The Fine Line Between Harlot And Handmaiden

907 WordsMay 8, 20174 Pages
The Fine Line Between Harlot and Handmaiden Margaret Atwood’s The Handmaid’s Tale is a warning to the world that by classifying women by their fertility and stripping them of their rights, one can easily create a terrifying dystopia where all fabrics of society suffer the erosive consequences of female subjugation. Women have forever been classified by their fertility and by their class, which has given us such terms as baron, matronly, harlot, fertile, the help, and surrogates. Margaret Atwood’s The Handmaid’s Tale delves further into the classification of women which has been enforced by a theocratic government, as seen in many Middle Eastern nations. The divisions between the Wives, Marthas, Aunts, and Handmaidens has not…show more content…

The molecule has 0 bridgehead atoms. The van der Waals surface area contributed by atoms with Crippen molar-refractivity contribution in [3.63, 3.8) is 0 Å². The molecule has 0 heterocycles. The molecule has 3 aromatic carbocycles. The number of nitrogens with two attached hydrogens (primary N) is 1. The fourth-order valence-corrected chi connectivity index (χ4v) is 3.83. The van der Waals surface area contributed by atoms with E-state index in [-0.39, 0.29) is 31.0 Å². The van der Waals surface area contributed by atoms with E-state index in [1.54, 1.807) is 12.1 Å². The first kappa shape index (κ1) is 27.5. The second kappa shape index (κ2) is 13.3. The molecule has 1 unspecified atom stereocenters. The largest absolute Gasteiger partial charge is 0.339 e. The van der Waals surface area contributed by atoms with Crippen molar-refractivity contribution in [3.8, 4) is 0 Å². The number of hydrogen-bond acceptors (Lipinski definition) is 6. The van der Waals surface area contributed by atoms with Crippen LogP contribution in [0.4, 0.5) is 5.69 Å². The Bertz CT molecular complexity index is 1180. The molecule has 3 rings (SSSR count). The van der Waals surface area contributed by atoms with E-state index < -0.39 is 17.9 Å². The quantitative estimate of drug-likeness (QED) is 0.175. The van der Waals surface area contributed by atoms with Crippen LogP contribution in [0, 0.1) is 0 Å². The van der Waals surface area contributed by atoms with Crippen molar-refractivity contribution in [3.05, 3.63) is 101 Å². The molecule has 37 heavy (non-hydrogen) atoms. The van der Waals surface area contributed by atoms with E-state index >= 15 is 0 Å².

56) reminisces Offred about ‘‘the time before, when men and women casually tried each other on like suits in hotel rooms.’’ (Atwood, Margaret. 56) The question serves as a stark reminder of the lack of freedom she is now living with. Margaret Atwood’s ominous warning to be grateful for what you have, is never clearer in the passage ‘’But now it’s the rooms themselves I miss … Careless, I was careless, in those rooms.’’ (Atwood, Margaret. 56) Offred is assigned a bedroom in the Commander’s home, but will not accept is as her own ‘’not my room, I refuse to say my.’’ (Atwood, Margaret. P.) The Handmaid’s Tale depicts exquisitely how lonely everyone is in the confines of their classifications. Offred is desperate to connect, but understands that a smile from the housekeeper who is called Martha would be too dangerous. When she arrives in her new house she seeks warmth from the new Wife, and is instead met with hostility ‘’Don’t call me Ma’am … You’re not a Martha.’’ (Atwood, Margaret. 17) The Commander’s Driver touches his shoe to hers, even though Offred is not sure if it is on purpose, she feels her ‘’shoe soften, blood flows into it, it grows warm, it becomes skin.’’ (Atwood, Margaret. 92) Even though all of these connections are illegal, and Offred is supposed to keep her eyes downcast, and her Handmaid’s uniform’s head wings blocks her line of sight ‘’they are to keep us from seeing, but also from being seen.’’ (Atwood, Margaret. 9)

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